LEGAL OR LAWFUL?

It is crucial to define the difference between “legal” and “lawful.” The generic Constitution references genuine law. The present civil authorities and their courts use the word “legal.” The following is from A Dictionary of Law (1893):

Lawful. In accordance with the law of the land; according to the law; permitted, sanctioned, or justified by law. “Lawful” properly implies a thing conformable to or enjoined by law.

Legal. Latin legalis. Pertaining to the understanding, the exposition, the administration, the science and the “practice” of law: as the legal profession, legal advice; legal blanks, newspaper. “Legal” looks more to the ‘letter of the law’ [form]. And “lawful” to the spirit of the law. “Legal” is that the proceeding is correct in method, that rules prescribed have been obeyed. A writ or warrant issuing from any court, under color of law, is a “Legal” process however defective.

Legal matters administrate, conform to, and follow rules. They are equitable in nature and are implied (presumed) rather than actual (express). A legal process can be defective in law. To be legal a matter does not have to follow the law.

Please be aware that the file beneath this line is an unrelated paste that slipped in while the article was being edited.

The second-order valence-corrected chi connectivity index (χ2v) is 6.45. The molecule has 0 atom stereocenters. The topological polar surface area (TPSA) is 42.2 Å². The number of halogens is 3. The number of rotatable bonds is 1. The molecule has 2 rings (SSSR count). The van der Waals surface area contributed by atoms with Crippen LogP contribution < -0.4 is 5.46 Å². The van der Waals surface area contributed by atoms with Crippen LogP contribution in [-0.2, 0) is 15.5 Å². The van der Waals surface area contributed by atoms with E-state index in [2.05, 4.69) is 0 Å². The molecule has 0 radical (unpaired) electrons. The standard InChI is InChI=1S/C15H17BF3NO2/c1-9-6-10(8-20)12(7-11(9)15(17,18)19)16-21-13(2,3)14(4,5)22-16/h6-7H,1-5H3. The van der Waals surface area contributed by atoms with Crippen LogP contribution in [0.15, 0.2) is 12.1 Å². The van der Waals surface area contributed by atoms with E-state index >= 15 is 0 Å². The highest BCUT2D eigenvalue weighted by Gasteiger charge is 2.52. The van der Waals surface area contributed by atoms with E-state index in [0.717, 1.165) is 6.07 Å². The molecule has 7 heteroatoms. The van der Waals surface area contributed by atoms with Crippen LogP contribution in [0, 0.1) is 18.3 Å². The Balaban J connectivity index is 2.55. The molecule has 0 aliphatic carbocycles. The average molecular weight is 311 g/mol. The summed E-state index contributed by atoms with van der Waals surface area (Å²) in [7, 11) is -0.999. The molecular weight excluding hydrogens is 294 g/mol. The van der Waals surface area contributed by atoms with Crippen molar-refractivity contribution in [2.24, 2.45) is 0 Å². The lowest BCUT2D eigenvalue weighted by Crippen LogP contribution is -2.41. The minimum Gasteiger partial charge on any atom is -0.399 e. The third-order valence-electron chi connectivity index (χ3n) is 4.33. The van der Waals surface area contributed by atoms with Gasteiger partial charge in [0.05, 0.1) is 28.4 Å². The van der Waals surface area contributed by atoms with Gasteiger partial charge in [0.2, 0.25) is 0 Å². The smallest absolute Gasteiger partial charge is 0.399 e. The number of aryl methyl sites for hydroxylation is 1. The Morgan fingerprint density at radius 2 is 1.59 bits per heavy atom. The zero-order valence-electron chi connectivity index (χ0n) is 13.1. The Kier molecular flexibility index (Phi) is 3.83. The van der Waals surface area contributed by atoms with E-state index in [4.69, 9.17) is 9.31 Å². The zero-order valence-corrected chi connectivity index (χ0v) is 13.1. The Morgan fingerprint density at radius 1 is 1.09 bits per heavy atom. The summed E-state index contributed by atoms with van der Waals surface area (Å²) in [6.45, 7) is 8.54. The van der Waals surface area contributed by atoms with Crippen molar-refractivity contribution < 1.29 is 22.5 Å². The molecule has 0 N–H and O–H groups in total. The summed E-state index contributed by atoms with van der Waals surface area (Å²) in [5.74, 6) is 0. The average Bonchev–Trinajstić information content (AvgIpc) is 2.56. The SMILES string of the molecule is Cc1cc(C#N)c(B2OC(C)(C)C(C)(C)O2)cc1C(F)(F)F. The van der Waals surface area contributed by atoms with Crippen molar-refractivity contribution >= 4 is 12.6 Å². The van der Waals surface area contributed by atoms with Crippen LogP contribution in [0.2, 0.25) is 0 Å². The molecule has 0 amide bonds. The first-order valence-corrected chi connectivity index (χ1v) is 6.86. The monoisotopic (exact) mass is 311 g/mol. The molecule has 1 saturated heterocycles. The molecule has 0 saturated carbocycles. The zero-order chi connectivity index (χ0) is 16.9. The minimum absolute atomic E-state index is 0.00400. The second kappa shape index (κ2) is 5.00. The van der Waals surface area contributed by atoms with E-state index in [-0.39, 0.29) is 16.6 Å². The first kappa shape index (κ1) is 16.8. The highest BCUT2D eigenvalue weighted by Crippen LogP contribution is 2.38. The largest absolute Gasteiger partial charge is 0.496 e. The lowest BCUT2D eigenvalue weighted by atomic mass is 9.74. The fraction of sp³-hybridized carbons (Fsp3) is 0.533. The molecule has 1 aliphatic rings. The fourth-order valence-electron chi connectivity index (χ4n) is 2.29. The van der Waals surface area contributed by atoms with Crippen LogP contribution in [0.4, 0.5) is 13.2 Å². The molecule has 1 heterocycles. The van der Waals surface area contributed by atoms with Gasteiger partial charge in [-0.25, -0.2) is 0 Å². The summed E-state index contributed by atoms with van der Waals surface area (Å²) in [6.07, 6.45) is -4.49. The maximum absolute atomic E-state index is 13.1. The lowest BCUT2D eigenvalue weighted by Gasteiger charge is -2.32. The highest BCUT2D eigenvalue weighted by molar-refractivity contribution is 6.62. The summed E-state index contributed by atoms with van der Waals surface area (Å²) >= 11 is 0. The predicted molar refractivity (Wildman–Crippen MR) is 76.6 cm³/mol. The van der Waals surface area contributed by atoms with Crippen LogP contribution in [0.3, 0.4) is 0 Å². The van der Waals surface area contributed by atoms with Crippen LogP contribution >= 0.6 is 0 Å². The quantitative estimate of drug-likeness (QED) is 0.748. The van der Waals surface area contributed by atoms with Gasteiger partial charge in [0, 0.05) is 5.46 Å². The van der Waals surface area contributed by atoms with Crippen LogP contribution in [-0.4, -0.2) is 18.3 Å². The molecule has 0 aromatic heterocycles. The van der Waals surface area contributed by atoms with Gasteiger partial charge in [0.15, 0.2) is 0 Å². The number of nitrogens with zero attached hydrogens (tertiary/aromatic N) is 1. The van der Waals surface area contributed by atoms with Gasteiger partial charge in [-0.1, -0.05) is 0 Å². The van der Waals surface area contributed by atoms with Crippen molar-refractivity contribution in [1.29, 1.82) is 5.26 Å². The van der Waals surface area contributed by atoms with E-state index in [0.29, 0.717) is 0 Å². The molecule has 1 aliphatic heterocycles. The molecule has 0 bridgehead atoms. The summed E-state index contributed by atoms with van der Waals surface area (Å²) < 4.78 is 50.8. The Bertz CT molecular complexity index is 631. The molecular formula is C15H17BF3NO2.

Lawful matters are ethically enjoined in the law of the land – the law of the people – and are actual in nature, not implied. This is why whatever true law was upheld by the organic Constitution has no bearing or authority in the present day “Legal” courts. It is impossible for anyone in “authority” today to access, or take cognizance of, true law since “authority” is the “law of necessity.” 12 U.S.C. 95.

Therefore, it would appear that the meaning of the word “Legal” is the “color of law.”

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